With more and more data traveling through or resting at the edge, it reduces the amount of traffic between the edge and the centralized data center. This in turn reduces the bandwidth used, also removing unnecessary processing tasks and protocols that all take up bandwidth.
Edge computing needs to distribute processing tasks across the network, rather than in a centralized data center, leading it to be more resilient and therefore more reliable than other systems that completely rely on a centralized data center. A lack of a centralized data center to rely on, or indeed one that doesn’t have to be relied on for the bulk of processing, means that, if certain servers go offline for whatever reason, essential services can still be delivered on the edge.
The number of endpoints connected to a network is ever-increasing, from companies scaling up their business to a company attracting more consumers who need to connect to their network.
Edge computing can be easily configured and expanded to accommodate a surge in endpoint devices being added to the network, making it an attractive option for companies that need that scalability. Companies that only utilize centralized data centers must go through the extra effort of adding in more physical hardware to cope with demand–which can be costly and time-consuming to have installed.
This positive aspect ties in with scalability but is critical as a standalone point for many businesses—particularly those with tight budgets. A lack of hardware needed to be installed to scale operations reduces overall costs.
However, for as much as we can extoll the benefits of edge computing, it also presents organizations with a complex challenge: securing the endpoint devices residing outside of the centralized data center. These endpoints are particularly vulnerable to cyberattacks, as they don’t get to experience the full security benefits offered by the perimeter of the data center.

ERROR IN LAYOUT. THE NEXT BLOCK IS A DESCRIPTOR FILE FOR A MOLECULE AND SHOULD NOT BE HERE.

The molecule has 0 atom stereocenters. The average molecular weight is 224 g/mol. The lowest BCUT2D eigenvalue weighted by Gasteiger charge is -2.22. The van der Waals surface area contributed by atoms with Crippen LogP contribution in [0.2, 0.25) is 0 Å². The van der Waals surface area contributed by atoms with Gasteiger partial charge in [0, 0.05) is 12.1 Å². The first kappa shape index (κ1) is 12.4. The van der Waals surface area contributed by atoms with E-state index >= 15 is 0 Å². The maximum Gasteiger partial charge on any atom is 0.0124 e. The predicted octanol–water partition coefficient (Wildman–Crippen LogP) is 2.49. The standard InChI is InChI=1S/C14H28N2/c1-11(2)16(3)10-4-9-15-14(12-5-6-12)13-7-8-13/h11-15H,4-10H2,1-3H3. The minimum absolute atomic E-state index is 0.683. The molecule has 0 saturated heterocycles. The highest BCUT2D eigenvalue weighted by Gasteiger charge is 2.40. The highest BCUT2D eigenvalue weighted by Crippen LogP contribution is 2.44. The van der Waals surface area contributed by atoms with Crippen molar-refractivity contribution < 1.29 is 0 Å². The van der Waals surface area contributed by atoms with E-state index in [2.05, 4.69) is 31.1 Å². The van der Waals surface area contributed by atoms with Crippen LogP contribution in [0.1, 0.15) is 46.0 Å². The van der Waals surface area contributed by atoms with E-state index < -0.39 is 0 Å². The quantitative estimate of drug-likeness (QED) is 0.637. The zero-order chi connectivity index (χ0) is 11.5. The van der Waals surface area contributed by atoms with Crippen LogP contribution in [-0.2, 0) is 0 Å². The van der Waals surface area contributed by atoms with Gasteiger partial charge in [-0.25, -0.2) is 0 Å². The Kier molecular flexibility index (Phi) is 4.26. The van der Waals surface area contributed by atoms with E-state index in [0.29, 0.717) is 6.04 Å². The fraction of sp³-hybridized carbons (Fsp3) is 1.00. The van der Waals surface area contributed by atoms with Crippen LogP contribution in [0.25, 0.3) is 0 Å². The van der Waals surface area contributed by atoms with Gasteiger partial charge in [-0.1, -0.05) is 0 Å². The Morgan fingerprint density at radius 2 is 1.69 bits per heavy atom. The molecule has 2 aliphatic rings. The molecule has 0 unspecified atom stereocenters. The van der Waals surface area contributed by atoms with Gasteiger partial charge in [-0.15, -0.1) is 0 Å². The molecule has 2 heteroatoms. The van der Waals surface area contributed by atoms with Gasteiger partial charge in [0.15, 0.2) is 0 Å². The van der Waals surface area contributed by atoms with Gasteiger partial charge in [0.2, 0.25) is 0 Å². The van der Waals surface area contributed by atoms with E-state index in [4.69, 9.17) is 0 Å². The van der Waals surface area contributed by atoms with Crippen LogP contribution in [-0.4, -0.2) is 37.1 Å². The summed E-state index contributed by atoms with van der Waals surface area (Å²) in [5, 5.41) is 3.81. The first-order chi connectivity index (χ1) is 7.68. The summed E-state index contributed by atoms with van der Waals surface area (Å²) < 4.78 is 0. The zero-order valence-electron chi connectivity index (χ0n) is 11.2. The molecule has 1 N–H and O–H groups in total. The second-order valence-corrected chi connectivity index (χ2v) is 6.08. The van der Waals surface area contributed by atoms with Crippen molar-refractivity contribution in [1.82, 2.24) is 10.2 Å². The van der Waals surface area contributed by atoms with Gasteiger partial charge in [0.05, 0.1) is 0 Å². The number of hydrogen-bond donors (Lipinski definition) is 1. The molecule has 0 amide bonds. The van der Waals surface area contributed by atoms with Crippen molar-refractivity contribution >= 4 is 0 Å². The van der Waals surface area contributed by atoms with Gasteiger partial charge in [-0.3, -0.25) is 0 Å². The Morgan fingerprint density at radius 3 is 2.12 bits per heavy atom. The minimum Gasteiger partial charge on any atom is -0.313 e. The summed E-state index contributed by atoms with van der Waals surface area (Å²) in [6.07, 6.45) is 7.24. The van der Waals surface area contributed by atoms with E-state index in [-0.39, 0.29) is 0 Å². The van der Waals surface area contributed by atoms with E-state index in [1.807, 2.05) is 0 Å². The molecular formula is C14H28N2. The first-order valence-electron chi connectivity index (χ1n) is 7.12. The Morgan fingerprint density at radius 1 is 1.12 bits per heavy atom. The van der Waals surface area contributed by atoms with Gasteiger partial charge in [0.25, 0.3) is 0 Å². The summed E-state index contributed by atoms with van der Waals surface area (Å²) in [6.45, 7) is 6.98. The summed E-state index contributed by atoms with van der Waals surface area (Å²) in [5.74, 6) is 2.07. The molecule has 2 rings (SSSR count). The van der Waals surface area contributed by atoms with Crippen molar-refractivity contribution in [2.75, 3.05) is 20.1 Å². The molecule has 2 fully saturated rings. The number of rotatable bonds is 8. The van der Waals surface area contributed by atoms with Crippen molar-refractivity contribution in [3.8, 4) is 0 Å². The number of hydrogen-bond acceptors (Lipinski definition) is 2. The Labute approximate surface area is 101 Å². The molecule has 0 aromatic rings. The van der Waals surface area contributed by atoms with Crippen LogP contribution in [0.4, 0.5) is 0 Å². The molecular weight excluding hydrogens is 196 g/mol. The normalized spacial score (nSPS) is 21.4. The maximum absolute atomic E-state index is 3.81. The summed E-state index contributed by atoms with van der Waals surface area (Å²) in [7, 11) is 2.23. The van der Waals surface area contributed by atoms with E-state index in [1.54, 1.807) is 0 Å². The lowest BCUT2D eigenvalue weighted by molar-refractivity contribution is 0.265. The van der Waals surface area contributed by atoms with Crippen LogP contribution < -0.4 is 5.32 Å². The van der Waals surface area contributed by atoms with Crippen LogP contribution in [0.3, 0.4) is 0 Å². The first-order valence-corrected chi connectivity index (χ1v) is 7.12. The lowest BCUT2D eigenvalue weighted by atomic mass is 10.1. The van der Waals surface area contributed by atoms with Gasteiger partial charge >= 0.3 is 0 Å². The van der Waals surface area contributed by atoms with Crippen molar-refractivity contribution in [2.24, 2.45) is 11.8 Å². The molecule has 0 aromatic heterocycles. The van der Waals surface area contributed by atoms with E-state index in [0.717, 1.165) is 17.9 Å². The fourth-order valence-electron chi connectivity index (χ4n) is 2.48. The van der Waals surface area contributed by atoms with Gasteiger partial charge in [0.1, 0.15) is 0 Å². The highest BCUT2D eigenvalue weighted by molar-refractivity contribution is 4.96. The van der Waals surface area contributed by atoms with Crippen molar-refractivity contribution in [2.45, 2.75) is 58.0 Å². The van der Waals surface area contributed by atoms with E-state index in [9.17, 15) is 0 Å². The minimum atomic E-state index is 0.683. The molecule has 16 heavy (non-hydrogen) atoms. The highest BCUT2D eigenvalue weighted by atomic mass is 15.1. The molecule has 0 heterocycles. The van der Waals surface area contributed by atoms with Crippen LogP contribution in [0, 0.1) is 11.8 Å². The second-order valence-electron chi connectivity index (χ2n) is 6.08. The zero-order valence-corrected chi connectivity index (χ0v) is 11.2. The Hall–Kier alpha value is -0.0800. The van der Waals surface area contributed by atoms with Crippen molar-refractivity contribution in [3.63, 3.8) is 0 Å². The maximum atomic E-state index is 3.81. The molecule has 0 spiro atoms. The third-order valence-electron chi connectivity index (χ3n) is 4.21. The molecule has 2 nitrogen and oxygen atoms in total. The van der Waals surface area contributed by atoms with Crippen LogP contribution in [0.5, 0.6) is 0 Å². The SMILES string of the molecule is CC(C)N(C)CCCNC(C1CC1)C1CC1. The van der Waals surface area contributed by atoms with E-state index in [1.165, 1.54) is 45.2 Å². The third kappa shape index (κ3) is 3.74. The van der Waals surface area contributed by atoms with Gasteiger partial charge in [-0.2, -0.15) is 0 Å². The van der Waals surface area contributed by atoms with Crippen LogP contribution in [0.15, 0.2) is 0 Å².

Which leaves the question, is edge computing secure?
The short answer is no. But you can take steps to make it secure.
What Is Edge Security?
Before we talk about how to secure your network edge, we need to understand the actual security issues presented by edge computing. As an edge network resides outside of a centralized data center, it doesn’t benefit from any of the robust security a centralized data center normally brings. Edge computing can be particularly vulnerable to malicious hardware or software injections and DDoS attacks.
Because of this, edge computing is only secure with robust edge security measures in place. As the name might imply, edge security delivers, well, security to data that lives on or travels through this edge with the intention of protecting the company network, the edge devices connected to this network, and the users who make use of the network.
How Can You Secure Your Network Edge?
Edge security needs to have a consolidation of a few security measures in order to deliver effective protection at the perimeter. Because so much activity is taking place outside of the data center and generally outside of administrators’ immediate view, a lot of processes in edge security need to be robust and they need to be automated, ensuring that they can do their job effectively and securely with little input, providing ‘round-the-clock protection.